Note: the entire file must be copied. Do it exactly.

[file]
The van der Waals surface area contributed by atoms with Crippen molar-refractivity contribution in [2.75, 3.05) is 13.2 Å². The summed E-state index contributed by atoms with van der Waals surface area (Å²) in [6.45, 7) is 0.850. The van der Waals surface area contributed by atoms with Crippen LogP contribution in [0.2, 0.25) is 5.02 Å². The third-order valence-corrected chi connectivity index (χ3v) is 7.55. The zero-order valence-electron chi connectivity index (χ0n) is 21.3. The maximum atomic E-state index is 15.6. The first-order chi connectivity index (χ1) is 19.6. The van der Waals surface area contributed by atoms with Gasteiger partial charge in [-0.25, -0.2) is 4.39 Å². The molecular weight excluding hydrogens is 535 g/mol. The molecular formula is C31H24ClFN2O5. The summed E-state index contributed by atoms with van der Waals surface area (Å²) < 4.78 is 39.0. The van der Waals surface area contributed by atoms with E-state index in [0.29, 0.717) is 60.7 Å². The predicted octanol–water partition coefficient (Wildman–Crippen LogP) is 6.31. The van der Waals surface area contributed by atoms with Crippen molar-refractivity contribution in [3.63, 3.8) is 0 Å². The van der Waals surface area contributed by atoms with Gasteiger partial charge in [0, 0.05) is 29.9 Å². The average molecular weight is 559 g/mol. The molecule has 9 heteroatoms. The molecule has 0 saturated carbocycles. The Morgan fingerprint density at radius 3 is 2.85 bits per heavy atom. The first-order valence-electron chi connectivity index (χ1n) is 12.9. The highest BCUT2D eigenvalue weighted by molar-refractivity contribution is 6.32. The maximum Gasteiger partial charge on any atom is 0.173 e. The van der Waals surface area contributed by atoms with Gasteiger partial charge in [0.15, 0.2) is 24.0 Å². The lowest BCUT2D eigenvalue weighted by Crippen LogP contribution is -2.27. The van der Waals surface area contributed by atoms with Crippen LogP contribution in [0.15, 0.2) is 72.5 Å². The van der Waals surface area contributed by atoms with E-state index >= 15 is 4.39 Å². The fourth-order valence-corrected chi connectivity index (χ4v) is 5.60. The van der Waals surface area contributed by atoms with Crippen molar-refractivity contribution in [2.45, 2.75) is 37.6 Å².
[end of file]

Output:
The van der Waals surface area contributed by atoms with Crippen molar-refractivity contribution in [2.75, 3.05) is 13.2 Å². The summed E-state index contributed by atoms with van der Waals surface area (Å²) in [6.45, 7) is 0.850. The van der Waals surface area contributed by atoms with Crippen LogP contribution in [0.2, 0.25) is 5.02 Å². The third-order valence-corrected chi connectivity index (χ3v) is 7.55. The zero-order valence-electron chi connectivity index (χ0n) is 21.3. The maximum atomic E-state index is 15.6. The first-order chi connectivity index (χ1) is 19.6. The van der Waals surface area contributed by atoms with Gasteiger partial charge in [-0.25, -0.2) is 4.39 Å². The molecular weight excluding hydrogens is 535 g/mol. The molecular formula is C31H24ClFN2O5. The summed E-state index contributed by atoms with van der Waals surface area (Å²) < 4.78 is 39.0. The van der Waals surface area contributed by atoms with E-state index in [0.29, 0.717) is 60.7 Å². The predicted octanol–water partition coefficient (Wildman–Crippen LogP) is 6.31. The van der Waals surface area contributed by atoms with Crippen molar-refractivity contribution in [3.63, 3.8) is 0 Å². The van der Waals surface area contributed by atoms with Gasteiger partial charge in [0, 0.05) is 29.9 Å². The average molecular weight is 559 g/mol. The molecule has 9 heteroatoms. The molecule has 0 saturated carbocycles. The Morgan fingerprint density at radius 3 is 2.85 bits per heavy atom. The first-order valence-electron chi connectivity index (χ1n) is 12.9. The highest BCUT2D eigenvalue weighted by molar-refractivity contribution is 6.32. The maximum Gasteiger partial charge on any atom is 0.173 e. The van der Waals surface area contributed by atoms with Gasteiger partial charge in [0.15, 0.2) is 24.0 Å². The lowest BCUT2D eigenvalue weighted by Crippen LogP contribution is -2.27. The van der Waals surface area contributed by atoms with Crippen LogP contribution in [0.15, 0.2) is 72.5 Å². The van der Waals surface area contributed by atoms with E-state index >= 15 is 4.39 Å². The fourth-order valence-corrected chi connectivity index (χ4v) is 5.60. The van der Waals surface area contributed by atoms with Crippen molar-refractivity contribution in [2.45, 2.75) is 37.6 Å².